Kathleen M., Administration



Thursday, May 10, 2012
Stephen King

When I heard that Stephen King wrote a book about a time traveler who tries to prevent the Kennedy assasination, I simply couldn't resist.  And I wasn't disappointed.  The book centers around high school English teacher Jake Epping and his discovery of a time portal to the year 1958 in a friend's diner in Maine.  He honors his friend's dying wish that he attempt to prevent Lee Harvey Oswald from shooting Kennedy on 11/22/63.  Jake's travels take him first to Derry, Maine (yep, it's the same fictional setting of King's unbelievably creepy 1986 book It.  I still have nightmares about that one!)  He then heads to Texas where he creates quite a nice little life for himself -much happier, really than his life in 2010 -  until the inevitable climax at the Book Depository and an outcome that changes American history.  One potential downside to this book:  it is LONG.  Over 800 pages.  Stick it out...Stephen King is still a master storyteller and it painted quite an intricate picture of American life in the late 1950's and early '60's, both the positive and the negative.  And did I mention there is unbelievably cool time travel?  Check our catalog.

Kathleen M., Administration

The Art of Fielding

Tuesday, March 6, 2012
Chad Harbach

It's true that I love sports stories, but I got more than I bargained for in The Art of Fielding.  It's a baseball book that is actually about friendship and finally figuring out who you are and where you fit in.  And how to start over.  And over.  This is the author's first novel, and I would say he hit a homerun (pun intended) and produced a truly warmhearted and engaging book.  "Henry Skrimshander" the shortstop and flawed hero of the book, may prove to be one of my favorite characters of all time.  I really enjoyed this book.  Check our catalog.

Kathleen M., Administration


The Essential Bruce Springsteen (CD)

Thursday, August 12, 2010
More than a few years ago, a movie called Honeymoon in Vegas came out that featured Elvis Presley cover songs throughout.  I bought that soundtrack for one reason:  I wanted to own the version of Viva Las Vegas performed by Bruce Springsteen.  Sadly, that song was not contained on the Honeymoon soundtrack and I was unable to find it.  Until I checked out The Essential Bruce Springsteen - and there it was!  What a kicker!
Plus lots of old (and I mean old) favorites: Rosalita, Darkness on the Edge of Town, Hungry Heart - too many to name.  But better than that are the songs contained on the bonus disc.  These are songs you just can find anywhere else - except of course the "B" sides of the old 45's (if you don't know what that means, you're too young to be reading this!).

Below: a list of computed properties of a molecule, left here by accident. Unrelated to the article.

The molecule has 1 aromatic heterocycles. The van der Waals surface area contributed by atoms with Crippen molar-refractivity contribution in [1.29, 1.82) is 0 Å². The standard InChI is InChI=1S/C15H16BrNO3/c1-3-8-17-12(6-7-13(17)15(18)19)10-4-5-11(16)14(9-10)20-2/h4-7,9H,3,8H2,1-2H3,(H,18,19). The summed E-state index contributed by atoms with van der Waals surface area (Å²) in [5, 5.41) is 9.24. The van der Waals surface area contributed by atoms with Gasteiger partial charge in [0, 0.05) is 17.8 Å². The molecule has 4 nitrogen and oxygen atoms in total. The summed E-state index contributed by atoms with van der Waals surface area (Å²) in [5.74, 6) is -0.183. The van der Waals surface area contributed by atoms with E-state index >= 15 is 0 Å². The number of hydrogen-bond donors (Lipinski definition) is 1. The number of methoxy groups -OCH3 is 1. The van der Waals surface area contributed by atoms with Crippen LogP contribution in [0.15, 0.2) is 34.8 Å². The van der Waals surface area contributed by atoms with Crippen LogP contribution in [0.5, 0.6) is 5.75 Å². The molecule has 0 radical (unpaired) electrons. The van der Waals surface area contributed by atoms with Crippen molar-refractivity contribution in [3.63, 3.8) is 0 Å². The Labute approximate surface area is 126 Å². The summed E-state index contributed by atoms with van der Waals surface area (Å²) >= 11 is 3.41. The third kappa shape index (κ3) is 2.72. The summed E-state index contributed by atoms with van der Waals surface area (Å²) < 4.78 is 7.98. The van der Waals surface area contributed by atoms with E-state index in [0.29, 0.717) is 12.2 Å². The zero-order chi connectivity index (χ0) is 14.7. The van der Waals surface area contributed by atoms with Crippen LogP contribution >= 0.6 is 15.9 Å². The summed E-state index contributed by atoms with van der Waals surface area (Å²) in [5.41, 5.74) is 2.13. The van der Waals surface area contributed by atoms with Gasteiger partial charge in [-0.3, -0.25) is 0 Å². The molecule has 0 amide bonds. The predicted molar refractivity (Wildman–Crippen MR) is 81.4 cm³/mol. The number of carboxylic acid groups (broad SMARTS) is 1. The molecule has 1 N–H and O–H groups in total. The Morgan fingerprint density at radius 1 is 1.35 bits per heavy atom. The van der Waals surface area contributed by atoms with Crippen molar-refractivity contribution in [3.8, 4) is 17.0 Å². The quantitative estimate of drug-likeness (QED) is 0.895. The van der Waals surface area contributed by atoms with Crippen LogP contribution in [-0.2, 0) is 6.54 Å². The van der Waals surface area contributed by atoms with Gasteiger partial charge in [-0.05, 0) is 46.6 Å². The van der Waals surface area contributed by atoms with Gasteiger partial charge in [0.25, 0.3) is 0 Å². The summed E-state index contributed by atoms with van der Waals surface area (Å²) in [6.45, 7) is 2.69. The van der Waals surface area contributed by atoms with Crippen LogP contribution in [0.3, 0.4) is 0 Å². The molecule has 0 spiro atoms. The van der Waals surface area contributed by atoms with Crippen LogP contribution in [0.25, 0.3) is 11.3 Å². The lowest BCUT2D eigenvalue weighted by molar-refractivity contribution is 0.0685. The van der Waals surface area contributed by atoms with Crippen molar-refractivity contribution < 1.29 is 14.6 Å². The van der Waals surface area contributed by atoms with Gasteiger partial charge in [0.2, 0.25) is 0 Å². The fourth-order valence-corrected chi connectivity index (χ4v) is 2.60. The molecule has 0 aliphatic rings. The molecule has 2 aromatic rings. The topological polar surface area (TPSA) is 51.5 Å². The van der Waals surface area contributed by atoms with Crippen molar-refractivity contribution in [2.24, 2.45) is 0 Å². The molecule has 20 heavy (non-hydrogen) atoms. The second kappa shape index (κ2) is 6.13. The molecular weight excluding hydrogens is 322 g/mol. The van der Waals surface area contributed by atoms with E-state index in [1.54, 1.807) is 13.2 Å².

Kathleen M., Administration

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The Cider House Rules

Thursday, July 29, 2010
John Irving

I have a "love/hate" relationship with John Irving.  I've read several of his books.  I love some (The World According to Garp, A Prayer for Owen Meany) and I hate some (The Hotel New Hampshire, A Widow for a Year).  Cider House Rules falls into the "love" category.

This is the story of an OB doctor who runs an orphanage and performs abortions on the side ("I deliver babies and I deliver mothers") and the orphan he loves more than all the others, Homer Wells.

If you've never seen the movie version of The Cider House Rules, it's worth checking out.  Michael Caine won the academy award for best supporting actor for his portrayal of William Larch, saint, ether addict and abortionist, as well as an an academy award for John Irving's screenplay.   Toby McQuire does an admirable job of portraying one of my favorite fictional characters, the somewhat sad, but always useful, Homer Wells.

Kathleen M., Administration

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The Guernsey Literary and Potato Pie Peel Society

Thursday, July 22, 2010
Mary Ann Shaffer and Annie Barrows
Aside from absolutely hating the title of this book (waaaay too long), it's quite a lovely story.  Almost too lovely.  I enjoyed reading this book, written entirely as a series of letters, but I was never in a hurry to finish it.  The characters were interesting, but not especially compelling, as they told of life on the British island of Guernsey once occupied by the Nazis.  I would pick it up and continue reading, but never felt compelled to see how it ends.  I did eventually finish it (just this week) and would call it worth reading, most especially a very touching scene concerning the death of one of the characters in a Nazi concentration camp.  I read those particular pages more than once and cried each time.

Kathleen M., Administration